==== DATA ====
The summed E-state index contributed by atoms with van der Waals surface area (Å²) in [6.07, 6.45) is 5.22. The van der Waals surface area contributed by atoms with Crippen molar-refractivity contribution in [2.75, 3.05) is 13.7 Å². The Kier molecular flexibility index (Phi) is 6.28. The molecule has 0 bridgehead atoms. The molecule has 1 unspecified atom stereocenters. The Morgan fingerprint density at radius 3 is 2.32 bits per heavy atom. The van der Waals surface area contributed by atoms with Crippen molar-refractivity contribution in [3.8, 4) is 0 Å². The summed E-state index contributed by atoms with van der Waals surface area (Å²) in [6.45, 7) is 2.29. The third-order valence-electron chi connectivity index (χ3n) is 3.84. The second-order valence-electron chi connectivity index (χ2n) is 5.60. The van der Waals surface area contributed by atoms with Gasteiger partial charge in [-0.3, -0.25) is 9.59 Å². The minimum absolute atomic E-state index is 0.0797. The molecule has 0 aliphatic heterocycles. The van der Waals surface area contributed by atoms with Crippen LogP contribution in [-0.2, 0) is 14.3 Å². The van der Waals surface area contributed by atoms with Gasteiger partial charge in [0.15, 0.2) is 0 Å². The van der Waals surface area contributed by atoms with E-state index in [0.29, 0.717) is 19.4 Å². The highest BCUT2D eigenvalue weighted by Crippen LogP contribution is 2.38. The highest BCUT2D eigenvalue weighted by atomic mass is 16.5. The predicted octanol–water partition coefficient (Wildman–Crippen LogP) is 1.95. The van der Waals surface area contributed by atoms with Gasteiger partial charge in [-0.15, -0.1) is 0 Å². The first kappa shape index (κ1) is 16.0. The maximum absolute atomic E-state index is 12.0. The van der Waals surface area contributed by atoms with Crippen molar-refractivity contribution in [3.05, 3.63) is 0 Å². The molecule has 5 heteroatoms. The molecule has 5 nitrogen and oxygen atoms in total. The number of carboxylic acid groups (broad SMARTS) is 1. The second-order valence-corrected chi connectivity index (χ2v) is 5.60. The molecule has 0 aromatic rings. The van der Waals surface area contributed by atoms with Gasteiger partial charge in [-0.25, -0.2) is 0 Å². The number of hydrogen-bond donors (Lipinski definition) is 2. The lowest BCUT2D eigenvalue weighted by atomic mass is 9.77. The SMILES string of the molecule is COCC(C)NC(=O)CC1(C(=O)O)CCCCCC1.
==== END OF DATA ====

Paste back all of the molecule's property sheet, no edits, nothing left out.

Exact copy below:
The summed E-state index contributed by atoms with van der Waals surface area (Å²) in [6.07, 6.45) is 5.22. The van der Waals surface area contributed by atoms with Crippen molar-refractivity contribution in [2.75, 3.05) is 13.7 Å². The Kier molecular flexibility index (Phi) is 6.28. The molecule has 0 bridgehead atoms. The molecule has 1 unspecified atom stereocenters. The Morgan fingerprint density at radius 3 is 2.32 bits per heavy atom. The van der Waals surface area contributed by atoms with Crippen molar-refractivity contribution in [3.8, 4) is 0 Å². The summed E-state index contributed by atoms with van der Waals surface area (Å²) in [6.45, 7) is 2.29. The third-order valence-electron chi connectivity index (χ3n) is 3.84. The second-order valence-electron chi connectivity index (χ2n) is 5.60. The van der Waals surface area contributed by atoms with Gasteiger partial charge in [-0.3, -0.25) is 9.59 Å². The minimum absolute atomic E-state index is 0.0797. The molecule has 0 aliphatic heterocycles. The van der Waals surface area contributed by atoms with Crippen LogP contribution in [-0.2, 0) is 14.3 Å². The van der Waals surface area contributed by atoms with Gasteiger partial charge in [0.15, 0.2) is 0 Å². The van der Waals surface area contributed by atoms with E-state index in [0.29, 0.717) is 19.4 Å². The highest BCUT2D eigenvalue weighted by Crippen LogP contribution is 2.38. The highest BCUT2D eigenvalue weighted by atomic mass is 16.5. The predicted octanol–water partition coefficient (Wildman–Crippen LogP) is 1.95. The van der Waals surface area contributed by atoms with Gasteiger partial charge in [-0.15, -0.1) is 0 Å². The first kappa shape index (κ1) is 16.0. The maximum absolute atomic E-state index is 12.0. The van der Waals surface area contributed by atoms with Crippen molar-refractivity contribution in [3.05, 3.63) is 0 Å². The molecule has 5 heteroatoms. The molecule has 5 nitrogen and oxygen atoms in total. The number of carboxylic acid groups (broad SMARTS) is 1. The second-order valence-corrected chi connectivity index (χ2v) is 5.60. The molecule has 0 aromatic rings. The van der Waals surface area contributed by atoms with Gasteiger partial charge in [-0.25, -0.2) is 0 Å². The number of hydrogen-bond donors (Lipinski definition) is 2. The lowest BCUT2D eigenvalue weighted by atomic mass is 9.77. The SMILES string of the molecule is COCC(C)NC(=O)CC1(C(=O)O)CCCCCC1.